No. It is entirely possible to create a revocable living trust without the help of a lawyer. However, you must be sure you know what you are doing, because mistakes in the process can lead to disputes, probate and court interference when it comes time to distribute the property.

Having a lawyer help you with establishing your trust will ensure that it is done 100% correct and you are far less likely to have any issues further down the line. They are also able to guide and advise you on what the best approach is given your particular situation, to ensure you get the best outcome.

If you are looking to create a revocable living trust, speak to us at Elmassian Lawyers today. We are experts in wills, estate planning and trusts and are here to ensure you set up your trust correctly and take the route that best suits your needs. Call us today on 02 9958 2407 or email





Wills & Estates

Looking For the Best Estate Planning Attorney Near You?

The job of an estate plan is to ensure that the right people are able to care for you in the event that you become incapacitated, and that the right people are able to get your belongings in the event of your death. A good estate plan needs to address these areas, and must be done so correctly in order to be legally upheld in the event that it needs to brought to action.

Best Estate Planning Attorney Near Me

Careful and correct estate planning may be the difference between a simple procedure in which your estate passes to a trusted individual and the one where the courts are interfering with the estate being challenged, only for it to be distributed to individuals that you don’t want to deal with.

Elmassian Lawyers specialise in estate planning in Sydney, and we’re here to make sure your estate is handled exactly the way you would like it to be.

We have worked with countless clients in Sydney to make sure their estates are stable and would stand up to the process of a disagreement or a court case, and that they were managed in the way the client wanted.

We can assist you in doing the same. Our team of estate professionals knows the law and will utilize it to your advantage to make sure that you achieve exactly what you want out of your estate.

We’ll work with you to walk you through the whole estate planning process, which we’ll make as simple and stress free while ensuring you have a detailed, well-thought-out estate plan.

If you are ready to make your estate plan, simply contact us today to discuss what you need to do by calling us on 02 9958 2407 or emailing .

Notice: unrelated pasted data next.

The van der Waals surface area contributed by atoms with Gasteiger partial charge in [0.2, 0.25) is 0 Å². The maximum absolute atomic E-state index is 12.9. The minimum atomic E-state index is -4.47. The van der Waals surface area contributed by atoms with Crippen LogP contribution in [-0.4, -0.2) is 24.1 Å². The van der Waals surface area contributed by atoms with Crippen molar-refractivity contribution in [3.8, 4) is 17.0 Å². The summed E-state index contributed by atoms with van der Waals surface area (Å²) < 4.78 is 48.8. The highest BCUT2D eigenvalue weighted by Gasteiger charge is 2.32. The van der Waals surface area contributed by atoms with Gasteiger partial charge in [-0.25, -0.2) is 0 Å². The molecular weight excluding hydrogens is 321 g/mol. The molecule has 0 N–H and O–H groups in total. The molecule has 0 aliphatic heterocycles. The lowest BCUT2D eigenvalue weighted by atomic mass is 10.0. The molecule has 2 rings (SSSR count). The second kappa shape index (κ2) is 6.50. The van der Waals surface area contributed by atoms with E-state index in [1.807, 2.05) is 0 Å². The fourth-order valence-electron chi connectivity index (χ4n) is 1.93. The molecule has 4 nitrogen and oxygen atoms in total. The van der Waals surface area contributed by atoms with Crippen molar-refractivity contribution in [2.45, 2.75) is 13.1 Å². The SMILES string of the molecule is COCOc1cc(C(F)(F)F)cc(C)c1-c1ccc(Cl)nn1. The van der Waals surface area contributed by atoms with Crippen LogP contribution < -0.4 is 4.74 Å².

Wills & Estates

What Is a Probate Lawyer and What Can They Help You With?

When a person passes away it is a difficult time for everyone involved. Beside the emotional grief that their loved ones go though, there are many complicated legal processes that need to be completed. Probate involves actions like drafting affidavits and lodging documents with the Court to distribute the deceased’s estate. While anyone can apply for probate, most people will hire a lawyer to make sure its done correctly.

Probate Lawyers Sydney

Probate lawyers, also known as estate attorneys, can be involved in different ways depending on the circumstances of the estate.

A probate lawyer will guide the executor of will or beneficiaries of the estate through the whole probate process, from identifying to distributing assets and inheritances and working with them to settle the affairs of the deceased.

Tasks that a probate lawyer will assist the executor and beneficiaries with include:

  • Preparing and filing documents required by a court
  • Identifying and securing estate assets
  • Getting assessments of the decedent’s real property
  • Collecting proceeds from life insurance policies
  • Transferring assets in the decedent’s name to the beneficiaries
  • Determining if any estate or inheritance taxes are due and resolving those issues
  • Help with the payment of bills and debts
  • Disbursement of assets to beneficiaries after bills and taxes have been paid

If you are searching for probate lawyers in Sydney we have years of experience with helping people with all areas of the probate process.

Contact our friendly and experienced Sydney probate lawyers today for free consultation on 02 9958 2407 or


Wills & Estates

What to Do if You Want to Dispute a Will in Sydney

If you feel you have been unfairly treated in the Will left by a loved one, you may want to dispute or contest the Will to try to get a fairer outcome. This can be a difficult decision to make, but if you have decided to go ahead, this is what you need to know.

How to Dispute a Will in Sydney

Circumstances under which you can contest a Will

You are eligible to contest a Will if:

  • proper provision was not given to you in the Will
  • you were promised that you would be left a specific portion of the estate and that hasn’t happened